Website developed & maintained by: 
Design & People, PO Box 16674, Mumbai 400050, India | www.designandpeople.org

Design & People logo

Hind Swaraj and Common Sense

Even after years, two political pamphlets continue to inspire people all over the world. Design & People founder Sethu Das looks at Mahatma Gandhi's 'Hind Swaraj' and Thomas Paine's 'Common Sense' — two historic Pamphlets that changed the fate of two colonies forever.

IF history writing is an art of methodologically narrating and documenting events of the past related to human race, forgetting is another art which enables us to forget the very same history, martyrs and their heroic deeds.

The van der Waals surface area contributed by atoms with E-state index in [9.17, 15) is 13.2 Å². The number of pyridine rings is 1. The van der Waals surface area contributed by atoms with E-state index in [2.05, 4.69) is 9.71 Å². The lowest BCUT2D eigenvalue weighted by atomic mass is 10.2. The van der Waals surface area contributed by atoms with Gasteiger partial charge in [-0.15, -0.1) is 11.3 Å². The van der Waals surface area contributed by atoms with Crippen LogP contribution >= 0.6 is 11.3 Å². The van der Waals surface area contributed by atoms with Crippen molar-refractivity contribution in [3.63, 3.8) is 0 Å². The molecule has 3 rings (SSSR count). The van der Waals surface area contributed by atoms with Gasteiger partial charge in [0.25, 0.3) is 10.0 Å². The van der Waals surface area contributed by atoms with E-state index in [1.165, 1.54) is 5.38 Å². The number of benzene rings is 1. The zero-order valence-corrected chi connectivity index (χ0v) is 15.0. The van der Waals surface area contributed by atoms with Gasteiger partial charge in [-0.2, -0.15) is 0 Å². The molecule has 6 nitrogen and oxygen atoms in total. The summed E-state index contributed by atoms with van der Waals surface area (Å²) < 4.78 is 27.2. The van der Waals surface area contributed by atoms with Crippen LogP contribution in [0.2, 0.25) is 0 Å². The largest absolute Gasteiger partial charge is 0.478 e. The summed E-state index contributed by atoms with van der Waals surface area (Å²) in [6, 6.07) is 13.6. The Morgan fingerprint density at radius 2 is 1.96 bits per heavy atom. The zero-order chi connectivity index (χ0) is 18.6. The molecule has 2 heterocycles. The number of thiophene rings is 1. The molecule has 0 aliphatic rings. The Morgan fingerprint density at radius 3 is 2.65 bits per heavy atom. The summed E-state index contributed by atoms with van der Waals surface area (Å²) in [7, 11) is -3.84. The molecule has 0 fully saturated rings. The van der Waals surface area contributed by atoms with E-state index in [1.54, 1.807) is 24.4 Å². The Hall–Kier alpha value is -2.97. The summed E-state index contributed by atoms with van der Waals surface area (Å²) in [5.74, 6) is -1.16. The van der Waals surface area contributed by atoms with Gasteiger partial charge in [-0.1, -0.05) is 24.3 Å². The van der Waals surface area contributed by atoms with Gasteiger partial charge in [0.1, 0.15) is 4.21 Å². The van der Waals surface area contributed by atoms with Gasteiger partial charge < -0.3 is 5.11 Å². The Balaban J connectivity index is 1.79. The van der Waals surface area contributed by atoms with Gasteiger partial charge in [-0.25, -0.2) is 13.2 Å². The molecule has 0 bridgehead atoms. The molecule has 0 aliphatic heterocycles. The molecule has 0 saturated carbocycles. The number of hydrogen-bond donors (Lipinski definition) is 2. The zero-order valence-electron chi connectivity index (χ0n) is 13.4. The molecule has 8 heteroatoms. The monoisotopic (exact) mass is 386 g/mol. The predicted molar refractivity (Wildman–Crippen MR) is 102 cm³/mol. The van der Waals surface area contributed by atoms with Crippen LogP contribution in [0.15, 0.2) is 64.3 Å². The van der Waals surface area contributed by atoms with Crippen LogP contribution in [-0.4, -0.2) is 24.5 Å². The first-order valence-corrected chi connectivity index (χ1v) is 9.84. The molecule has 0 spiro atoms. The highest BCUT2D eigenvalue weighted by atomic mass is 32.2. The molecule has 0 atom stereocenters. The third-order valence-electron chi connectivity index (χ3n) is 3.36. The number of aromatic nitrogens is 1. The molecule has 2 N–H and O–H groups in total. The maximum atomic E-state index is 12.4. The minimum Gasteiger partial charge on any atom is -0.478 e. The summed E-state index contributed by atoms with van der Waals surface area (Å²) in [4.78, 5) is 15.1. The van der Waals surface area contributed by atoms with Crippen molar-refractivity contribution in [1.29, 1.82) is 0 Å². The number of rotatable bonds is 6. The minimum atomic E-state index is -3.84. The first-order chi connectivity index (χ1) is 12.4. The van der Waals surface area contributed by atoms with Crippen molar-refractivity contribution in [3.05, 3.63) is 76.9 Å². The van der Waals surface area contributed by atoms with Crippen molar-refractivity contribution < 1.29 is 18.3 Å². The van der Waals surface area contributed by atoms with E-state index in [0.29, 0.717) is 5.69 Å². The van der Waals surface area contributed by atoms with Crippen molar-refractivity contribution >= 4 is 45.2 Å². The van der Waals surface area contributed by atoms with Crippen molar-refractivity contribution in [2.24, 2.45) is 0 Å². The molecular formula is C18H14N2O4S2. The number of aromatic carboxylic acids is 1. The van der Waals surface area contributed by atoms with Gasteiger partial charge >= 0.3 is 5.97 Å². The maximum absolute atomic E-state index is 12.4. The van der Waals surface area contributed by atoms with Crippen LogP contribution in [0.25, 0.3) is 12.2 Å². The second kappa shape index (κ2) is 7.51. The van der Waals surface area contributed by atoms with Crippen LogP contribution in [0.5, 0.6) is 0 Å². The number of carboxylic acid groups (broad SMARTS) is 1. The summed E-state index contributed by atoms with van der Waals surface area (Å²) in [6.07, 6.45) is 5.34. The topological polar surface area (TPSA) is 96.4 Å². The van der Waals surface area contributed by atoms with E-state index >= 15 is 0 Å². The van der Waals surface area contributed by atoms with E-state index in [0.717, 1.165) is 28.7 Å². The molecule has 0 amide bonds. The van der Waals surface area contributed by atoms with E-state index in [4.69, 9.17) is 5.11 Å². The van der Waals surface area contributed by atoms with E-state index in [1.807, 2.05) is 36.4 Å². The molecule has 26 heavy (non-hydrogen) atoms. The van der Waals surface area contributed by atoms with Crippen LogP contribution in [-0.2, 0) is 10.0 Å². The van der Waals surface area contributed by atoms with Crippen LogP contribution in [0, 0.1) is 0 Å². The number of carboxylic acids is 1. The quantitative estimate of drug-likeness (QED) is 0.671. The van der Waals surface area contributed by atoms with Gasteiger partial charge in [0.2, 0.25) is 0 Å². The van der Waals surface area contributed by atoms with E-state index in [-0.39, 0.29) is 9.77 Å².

One of the biggest challenges for a modern-day reader is to choose the right literature to read from the millions of books and journals available. And in the process of choosing the right ones, we usually miss or even forget some of the most relevant ones. It has been said that even if all books on earth are lost, and one book — The Bhagavad Gita — survives, the world can still survive. And if there is one more book to be added in such a world, it could possibly be 'Hind Swaraj' or 'The Indian Home Rule', written by Mohandas K Gandhi in the year 1909. Because Hind Swaraj answers almost all our questions. Not many of us remember or read this sacred text today as it falls into the category of forgotten books. Probably what we are forgetting is also the fact that Hind Swaraj, one of the most important works Gandhi written hundred years ago while returning to South Africa from London is more relevant in today's conflict situation than ever before.